This was disarming and unexpected to a man who woke up slowly and only slowly, languidly and only languidly, dreamily and with enjoyment in being exactly in the early-morning reverie that he was. Well, not anymore. That was when he had lived alone. That was before the unknown early-morning piano practicing.

“Uh, good morning, Renata.” He began awkwardly, putting his hands into his pockets. She, thoroughly tousled but eyes sharp, stared at him as she seemed to be getting her bearings. At the non-appearance of an answer, Elliot reopened his lips. “Well, uh, your mum’s out, she told me to make you breakfast.” Renata gazed back but did not budge. She apparently would not be prevailed upon. Elliot scratched the back of his head.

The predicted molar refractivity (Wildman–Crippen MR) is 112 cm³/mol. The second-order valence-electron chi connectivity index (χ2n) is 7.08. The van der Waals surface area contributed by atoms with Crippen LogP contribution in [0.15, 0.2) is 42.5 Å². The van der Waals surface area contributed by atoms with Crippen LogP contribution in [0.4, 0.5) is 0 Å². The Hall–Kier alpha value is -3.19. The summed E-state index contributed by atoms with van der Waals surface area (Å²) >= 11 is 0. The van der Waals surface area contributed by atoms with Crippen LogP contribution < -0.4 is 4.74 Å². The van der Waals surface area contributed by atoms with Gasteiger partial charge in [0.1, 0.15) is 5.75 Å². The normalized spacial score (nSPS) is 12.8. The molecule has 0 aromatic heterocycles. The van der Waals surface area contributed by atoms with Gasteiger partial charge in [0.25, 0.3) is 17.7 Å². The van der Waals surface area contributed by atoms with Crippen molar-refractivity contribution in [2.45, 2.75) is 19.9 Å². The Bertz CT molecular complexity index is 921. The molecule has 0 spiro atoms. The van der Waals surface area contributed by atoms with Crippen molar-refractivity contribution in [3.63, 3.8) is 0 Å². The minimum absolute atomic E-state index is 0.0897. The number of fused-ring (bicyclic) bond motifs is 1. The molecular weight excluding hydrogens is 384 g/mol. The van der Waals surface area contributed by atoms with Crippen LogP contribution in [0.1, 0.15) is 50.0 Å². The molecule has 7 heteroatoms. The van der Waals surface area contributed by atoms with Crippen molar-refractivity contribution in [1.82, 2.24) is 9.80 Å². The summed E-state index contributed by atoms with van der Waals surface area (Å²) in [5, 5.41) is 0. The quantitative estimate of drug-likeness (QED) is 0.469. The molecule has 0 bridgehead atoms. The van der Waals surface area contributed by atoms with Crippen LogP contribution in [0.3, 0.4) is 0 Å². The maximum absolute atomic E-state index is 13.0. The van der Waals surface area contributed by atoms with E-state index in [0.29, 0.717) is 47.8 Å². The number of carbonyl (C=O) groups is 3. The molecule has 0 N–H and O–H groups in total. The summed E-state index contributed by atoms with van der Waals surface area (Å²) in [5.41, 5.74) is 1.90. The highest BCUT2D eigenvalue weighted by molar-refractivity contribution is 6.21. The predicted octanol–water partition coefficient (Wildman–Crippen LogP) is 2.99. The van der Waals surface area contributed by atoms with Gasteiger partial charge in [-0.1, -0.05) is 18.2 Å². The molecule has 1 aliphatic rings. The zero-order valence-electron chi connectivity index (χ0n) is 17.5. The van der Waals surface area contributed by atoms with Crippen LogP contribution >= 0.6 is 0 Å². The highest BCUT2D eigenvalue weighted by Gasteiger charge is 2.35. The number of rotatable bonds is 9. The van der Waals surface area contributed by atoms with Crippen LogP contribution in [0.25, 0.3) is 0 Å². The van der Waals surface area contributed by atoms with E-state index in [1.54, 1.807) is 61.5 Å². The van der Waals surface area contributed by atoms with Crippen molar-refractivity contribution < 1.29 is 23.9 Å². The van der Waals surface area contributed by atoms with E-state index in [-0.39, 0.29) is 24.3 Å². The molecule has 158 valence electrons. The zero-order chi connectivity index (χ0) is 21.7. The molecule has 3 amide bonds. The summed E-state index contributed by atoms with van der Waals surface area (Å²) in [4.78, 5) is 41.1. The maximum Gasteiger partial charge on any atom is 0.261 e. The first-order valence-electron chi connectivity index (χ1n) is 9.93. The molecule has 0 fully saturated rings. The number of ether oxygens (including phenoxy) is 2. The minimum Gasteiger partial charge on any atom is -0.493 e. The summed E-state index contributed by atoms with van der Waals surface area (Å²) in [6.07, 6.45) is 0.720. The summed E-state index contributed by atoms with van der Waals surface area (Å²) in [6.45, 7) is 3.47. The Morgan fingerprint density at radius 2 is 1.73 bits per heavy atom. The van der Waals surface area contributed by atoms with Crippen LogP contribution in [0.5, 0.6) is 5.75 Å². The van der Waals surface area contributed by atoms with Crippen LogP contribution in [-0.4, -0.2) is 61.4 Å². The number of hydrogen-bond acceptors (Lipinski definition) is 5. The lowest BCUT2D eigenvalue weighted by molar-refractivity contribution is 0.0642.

“What do you like to eat? Cereal?” There was no answer. Elliot gazed around at the room, at a loss. The dark-wood bureau, the window-blinds, offered no aid. He suddenly felt a surge of frustration. Renata was only five, maybe six. This was easy.

“Come on, come on, get up.” He walked to the bed, taking her by her thin, childishly toned upper arms. They felt small and soft in his grasp. “Get up and wash yourself, and I’ll make you something to eat. Come on,” he heaved her up with the appropriate gentleness, but she slipped down from his hands; she had gone entirely limp and deadweight in his grasp, and now that she had slid free she began to scrabble away over the sheets. Elliot, however, would not be so easily beaten. “Come back here, come on—“ he reached after her quickly, falling onto all fours over the already-vacated bed. Rosco assaulted him friendlily, eyes bugged out, tongue wet, tail wagging.